Icon for: Matthew Cass

MATTHEW CASS

Southwestern Community College
Public Discussion
  • Icon for: Brian Drayton

    Brian Drayton

    Facilitator
    May 13, 2019 | 06:29 a.m.

    Well, who doesn't love kites?  My grandfather made my first one out of willow twigs and brown paper bags, and it was magic.  I frankly have never thought about the physics of them, and how they compare to airplane wings or other kinds of foils -- and the video got me intrigued!

         You mention that this project has done good things for your colleagues — can you talk a little more about how you've shared this withn your institution, or with colleagues elsewhere? 

  • Icon for: Matthew Cass

    Matthew Cass

    Lead Presenter
    May 13, 2019 | 09:37 a.m.

    Hi Brian,

    First, thank you for your interest! 

    To answer your question - outside the college I routinely work with K-12 schools in the region bringing kites to the classroom or their after-school programs.  I've even helped a teacher develop his own program at one of our local schools -a quick shout out to Bill Sparks at the Jackson County School of Alternatives who uses kites in his class!  As for internally, I'm the only one using kites at the moment but I work closely with colleagues who utilize high altitude ballooning and model rockets to augment learning - I find kites fit nicely with these types of hands-on activities.

  • Icon for: Matthew Cass

    Matthew Cass

    Lead Presenter
    May 13, 2019 | 09:40 a.m.

    Hi Everyone!

    Thanks for dropping by to visit. I look forward to reading your comments/feedback and answering your questions.  The Smoky Mountains STEM Collaborative has many faces in its mission to improve STEM Education in rural western North Carolina.  I personally feel that kites is the one that is most accessible to all learners at all levels.  If you'd like to know more of what we do in the region please visit our website!

    Thanks again for stopping by!

    Your Friend in Science,

    Matt Cass

  • Icon for: Victor van den Bergh

    Victor van den Bergh

    Facilitator
    May 13, 2019 | 02:35 p.m.

    Great video!  It's impressive that you found a tool for teaching that appeals to both young and older students.  I was wondering if you could expand a little on how your older students apply physics to the kite-flying experience beyond observing.  Do they get to modify the string or the kite itself?  If not, is that perhaps an extension you would consider making to the program in the future?  What other new directions would you like to take this program if you could?  Thanks for sharing your exciting work!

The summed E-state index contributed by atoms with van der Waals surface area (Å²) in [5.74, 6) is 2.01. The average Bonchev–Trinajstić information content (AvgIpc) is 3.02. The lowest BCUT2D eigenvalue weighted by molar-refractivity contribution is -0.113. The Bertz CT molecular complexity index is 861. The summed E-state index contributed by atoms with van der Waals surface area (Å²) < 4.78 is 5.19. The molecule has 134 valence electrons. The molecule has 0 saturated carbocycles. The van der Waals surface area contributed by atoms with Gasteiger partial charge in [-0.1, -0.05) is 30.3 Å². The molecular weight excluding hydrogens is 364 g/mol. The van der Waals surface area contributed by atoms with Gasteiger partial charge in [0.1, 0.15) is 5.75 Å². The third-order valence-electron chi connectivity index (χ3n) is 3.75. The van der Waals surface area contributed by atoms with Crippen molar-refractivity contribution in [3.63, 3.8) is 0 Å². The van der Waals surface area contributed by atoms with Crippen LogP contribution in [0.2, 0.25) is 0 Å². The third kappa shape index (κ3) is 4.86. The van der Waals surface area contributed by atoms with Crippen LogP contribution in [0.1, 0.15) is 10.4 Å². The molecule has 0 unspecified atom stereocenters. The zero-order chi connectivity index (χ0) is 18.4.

• Icon for: Matthew Cass

    Matthew Cass

    Lead Presenter
    May 14, 2019 | 12:35 p.m.

    Hi Victor,

    My older students do make and modify kites (e.g. the addition of tails) in independent study but the majority of research we engage in involves determining kinematic relationships for a kite during ascent.  Using weather sensors we take atmospheric readings, derive that altitude versus time and determine a polynomial function that best describes the ascent.  This is typically of the third or fourth order and helps students experience physical concepts beyond the common position/velocity/acceleration as jerk is almost always present in their analysis.

    It is a great (and fun!) way to explore these higher level concepts in a natural way - it really helps my students realize that a majority of the modeling we do in physics with a constant acceleration model isn't really "real world" but that shouldn't deter them from analyzing a complex problem with higher order mathematics!

     

  • Icon for: Ginger Fitzhugh

    Ginger Fitzhugh

    Facilitator
    May 14, 2019 | 04:46 p.m.

    Very cool! I'm curious how you have measured the impact of your work, especially with students of different ages. Could you describe how your project has approached evaluation?

  • Icon for: Matthew Cass

    Matthew Cass

    Lead Presenter
    May 15, 2019 | 11:22 a.m.

    Hi Ginger,

    Great question.  We do track the number and some minor demographic information (grade/location) information on all the students we work with to see how many students experience the kite program and we do follow up with the instructors to offer them continued support in the classroom (we track how many more engagement opportunities we have with the instructor and what they take from our project into the classroom).  Lastly, we try and gather anecdotal evidence where the students give us feedback on how they felt and what they learned.  For larger groups, in which we support them through a longer period of time, we gather pre/post information to see if their attitudes have shifted towards STEM, STEM Learning, and STEM Careers during that time.

  • Icon for: Jeannie Whitlock

    Jeannie Whitlock

    i3 STEM Lead Instructional Coach
    May 15, 2019 | 11:58 a.m.

    What a great program.  We are attempting to do something similar but on a much smaller scale during our STEM Summer Camp.  Our camp theme is "Adventures in Aero" and the first week is based on flight and has a kite building PBL as part of the learning.  Is there someone in the Nashville area who does something similar to your program?  Do you have any curriculum that you could share?  Do you want to make a trip to Nashville during the first week in June to be a speaker at our camp?

     

  • Icon for: Matthew Cass

    Matthew Cass

    Lead Presenter
    May 15, 2019 | 12:46 p.m.

    Hi Jeannie,

    I would love to come visit however my calendar in June is already booked.  Let me ask around and I'll see if I can find someone in your area.  Feel free to email me directly at mcassATsouthwesternccDOTedu

    What age group are you planning on working with?

     

  • Further posting is closed as the showcase has ended.